The Dow Jones industrials closed up 290 points and Bank of America and Citigroup stocks both rose more than 6 percent, showing a measure of confidence that the Treasury's takeover could help bolster the U.S. housing market -- though some of the enthusiasm for the plan was beginning to fizzle among investors by the end of the day.
"It definitely draws a line in the sand and should help credit conditions, but we still need the underpinnings of the housing market to show stability or improvement before we can say the credit crisis is behind us," Jack Ablin, chief investment officer at Harris Private Bank in Chicago, told Reuters.
At a press conference announcing the takeover Sunday, Treasury Secretary Henry Paulson said the housing correction poses the biggest risk to the U.S. economy.
"Our economy and our markets will not recover until the bulk of this housing correction is behind us," Paulson said.
The firms were placed under a "conservatorship" and new chief executives will replace ousted CEOs Dan Mudd of Fannie Mae and Dick Syron of Freddie Mac. The takeover will provide fresh capital to the firms, which have struggled to find backing in a market wary of the companies' abilities to continue to fund home-loans.
The government will provide up to $100 billion to help shore up each company. Together, the companies own or guarantee almost half of the $12 trillion of U.S. home mortgage debt.
Some observers immediately faulted the takeover plan's high costs.
"This is a shareholder bailout financed by the U.S. taxpayers," Armando Falcon Jr., formerly the chief regulator of Fannie Mae and Freddie Mac, told the Washington Post.
But Paulson stressed that the costs of the failure of the firms would be far more serious.
"Fannie Mae and Freddie Mac are so large and so interwoven in our financial system that a failure of either of them would cause great turmoil in our financial markets here at home and around the globe," he said in a televised statement.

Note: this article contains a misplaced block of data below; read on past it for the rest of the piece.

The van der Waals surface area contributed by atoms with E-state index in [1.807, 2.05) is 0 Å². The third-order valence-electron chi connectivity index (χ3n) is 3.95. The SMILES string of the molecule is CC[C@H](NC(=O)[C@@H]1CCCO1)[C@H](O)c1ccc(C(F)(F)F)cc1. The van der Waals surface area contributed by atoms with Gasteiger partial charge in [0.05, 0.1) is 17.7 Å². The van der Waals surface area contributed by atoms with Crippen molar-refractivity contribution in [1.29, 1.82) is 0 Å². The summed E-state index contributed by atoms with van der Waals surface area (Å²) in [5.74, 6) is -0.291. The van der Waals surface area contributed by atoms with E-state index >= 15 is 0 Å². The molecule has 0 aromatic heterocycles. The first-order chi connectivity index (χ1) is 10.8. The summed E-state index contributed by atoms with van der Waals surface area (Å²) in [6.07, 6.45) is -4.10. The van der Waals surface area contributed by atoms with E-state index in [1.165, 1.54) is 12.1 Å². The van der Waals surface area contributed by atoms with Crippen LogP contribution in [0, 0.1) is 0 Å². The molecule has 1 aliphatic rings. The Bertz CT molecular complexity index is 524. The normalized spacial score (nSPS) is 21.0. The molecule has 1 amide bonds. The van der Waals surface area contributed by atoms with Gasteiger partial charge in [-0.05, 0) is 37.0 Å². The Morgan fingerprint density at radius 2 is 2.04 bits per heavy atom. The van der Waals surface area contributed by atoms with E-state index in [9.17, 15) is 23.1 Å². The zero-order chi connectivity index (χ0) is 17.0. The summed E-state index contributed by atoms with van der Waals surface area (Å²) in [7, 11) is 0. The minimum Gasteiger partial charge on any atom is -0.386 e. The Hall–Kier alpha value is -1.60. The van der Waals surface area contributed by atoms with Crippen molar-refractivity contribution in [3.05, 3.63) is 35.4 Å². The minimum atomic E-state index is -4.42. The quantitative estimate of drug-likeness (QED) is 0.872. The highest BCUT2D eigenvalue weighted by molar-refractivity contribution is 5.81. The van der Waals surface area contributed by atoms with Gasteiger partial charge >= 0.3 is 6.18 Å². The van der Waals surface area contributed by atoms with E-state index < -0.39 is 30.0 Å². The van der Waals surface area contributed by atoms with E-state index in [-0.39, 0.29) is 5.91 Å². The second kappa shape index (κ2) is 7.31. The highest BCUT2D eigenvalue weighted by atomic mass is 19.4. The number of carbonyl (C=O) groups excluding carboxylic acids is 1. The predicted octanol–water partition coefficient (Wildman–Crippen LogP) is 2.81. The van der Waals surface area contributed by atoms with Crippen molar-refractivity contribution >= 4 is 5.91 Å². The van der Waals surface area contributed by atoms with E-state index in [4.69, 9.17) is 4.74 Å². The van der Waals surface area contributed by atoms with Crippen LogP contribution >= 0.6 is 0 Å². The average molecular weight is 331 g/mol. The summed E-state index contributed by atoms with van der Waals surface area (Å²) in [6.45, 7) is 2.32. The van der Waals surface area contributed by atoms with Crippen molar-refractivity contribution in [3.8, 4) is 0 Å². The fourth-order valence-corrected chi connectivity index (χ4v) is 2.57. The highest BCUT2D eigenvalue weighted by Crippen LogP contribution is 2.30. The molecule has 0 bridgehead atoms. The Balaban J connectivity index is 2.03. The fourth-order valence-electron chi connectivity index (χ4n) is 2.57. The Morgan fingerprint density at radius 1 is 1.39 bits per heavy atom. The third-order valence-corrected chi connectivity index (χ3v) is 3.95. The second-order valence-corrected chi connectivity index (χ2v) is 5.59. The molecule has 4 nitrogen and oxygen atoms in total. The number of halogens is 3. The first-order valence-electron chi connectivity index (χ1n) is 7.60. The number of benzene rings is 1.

The move was designed to keep the firms viable into 2009, but leaves the next administration and Congress to determine the long-term structure of the companies. The two firms are government-chartered, but shareholder-owned, and have lost $14 billion in the last year.
"The new Congress and the next administration must decide what role government in general, and these entities in particular, should play in the housing market," Paulson said Sunday. There is a consensus now that "they cannot continue in their current form," he added.
That leaves open the possibility of full nationalization, which would formalize the government's role in mortgage markets, or the possibility of splitting up and selling off the companies, reported Bloomberg News.
"This is the biggest event in my 21 years in the business," Arthur Frank, director and head of mortgage-backed securities research at Deutsche Bank, told Reuters of Paulson's decision.
President Bush said in a statement Sunday that the change is a temporary, "near term" intervention, but said that the failure of Fannie Mae and Freddie Mac posed "an unacceptable risk to the broader financial system and our economy."
"Americans should be confident that the actions taken today will strengthen our ability to weather the housing correction, and are critical to returning the economy to stronger sustained growth in the future," Bush said.
The takeover comes six months after the Fed provided $29 billion of financing to prevent the collapse of another finance giant, Bear Stearns & Cos.